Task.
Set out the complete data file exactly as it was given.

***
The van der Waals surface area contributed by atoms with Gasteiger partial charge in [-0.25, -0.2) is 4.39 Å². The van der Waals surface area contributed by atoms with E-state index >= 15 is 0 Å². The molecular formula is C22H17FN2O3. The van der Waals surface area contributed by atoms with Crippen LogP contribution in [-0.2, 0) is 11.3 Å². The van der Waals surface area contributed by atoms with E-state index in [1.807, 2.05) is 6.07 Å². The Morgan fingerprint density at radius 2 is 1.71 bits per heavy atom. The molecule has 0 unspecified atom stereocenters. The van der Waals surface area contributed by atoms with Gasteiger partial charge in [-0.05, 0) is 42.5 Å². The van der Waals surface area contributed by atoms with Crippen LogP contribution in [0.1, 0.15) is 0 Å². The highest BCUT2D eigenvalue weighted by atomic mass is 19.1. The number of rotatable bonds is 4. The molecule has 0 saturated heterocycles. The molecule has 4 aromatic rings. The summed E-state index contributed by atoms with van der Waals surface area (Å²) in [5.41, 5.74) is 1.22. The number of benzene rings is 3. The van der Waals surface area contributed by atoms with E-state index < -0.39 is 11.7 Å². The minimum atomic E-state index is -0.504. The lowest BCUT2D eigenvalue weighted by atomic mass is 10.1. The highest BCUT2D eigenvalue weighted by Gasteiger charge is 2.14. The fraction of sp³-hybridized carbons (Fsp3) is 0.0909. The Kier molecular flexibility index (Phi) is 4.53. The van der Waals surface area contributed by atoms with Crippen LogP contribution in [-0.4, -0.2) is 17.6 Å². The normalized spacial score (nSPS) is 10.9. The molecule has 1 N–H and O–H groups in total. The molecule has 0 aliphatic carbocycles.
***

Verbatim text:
The van der Waals surface area contributed by atoms with Gasteiger partial charge in [-0.25, -0.2) is 4.39 Å². The van der Waals surface area contributed by atoms with E-state index >= 15 is 0 Å². The molecular formula is C22H17FN2O3. The van der Waals surface area contributed by atoms with Crippen LogP contribution in [-0.2, 0) is 11.3 Å². The van der Waals surface area contributed by atoms with E-state index in [1.807, 2.05) is 6.07 Å². The Morgan fingerprint density at radius 2 is 1.71 bits per heavy atom. The molecule has 0 unspecified atom stereocenters. The van der Waals surface area contributed by atoms with Gasteiger partial charge in [-0.05, 0) is 42.5 Å². The van der Waals surface area contributed by atoms with Crippen LogP contribution in [0.1, 0.15) is 0 Å². The highest BCUT2D eigenvalue weighted by atomic mass is 19.1. The number of rotatable bonds is 4. The molecule has 0 saturated heterocycles. The molecule has 4 aromatic rings. The summed E-state index contributed by atoms with van der Waals surface area (Å²) in [5.41, 5.74) is 1.22. The number of benzene rings is 3. The van der Waals surface area contributed by atoms with E-state index < -0.39 is 11.7 Å². The minimum atomic E-state index is -0.504. The lowest BCUT2D eigenvalue weighted by atomic mass is 10.1. The highest BCUT2D eigenvalue weighted by Gasteiger charge is 2.14. The fraction of sp³-hybridized carbons (Fsp3) is 0.0909. The Kier molecular flexibility index (Phi) is 4.53. The van der Waals surface area contributed by atoms with Crippen LogP contribution in [-0.4, -0.2) is 17.6 Å². The normalized spacial score (nSPS) is 10.9. The molecule has 1 N–H and O–H groups in total. The molecule has 0 aliphatic carbocycles.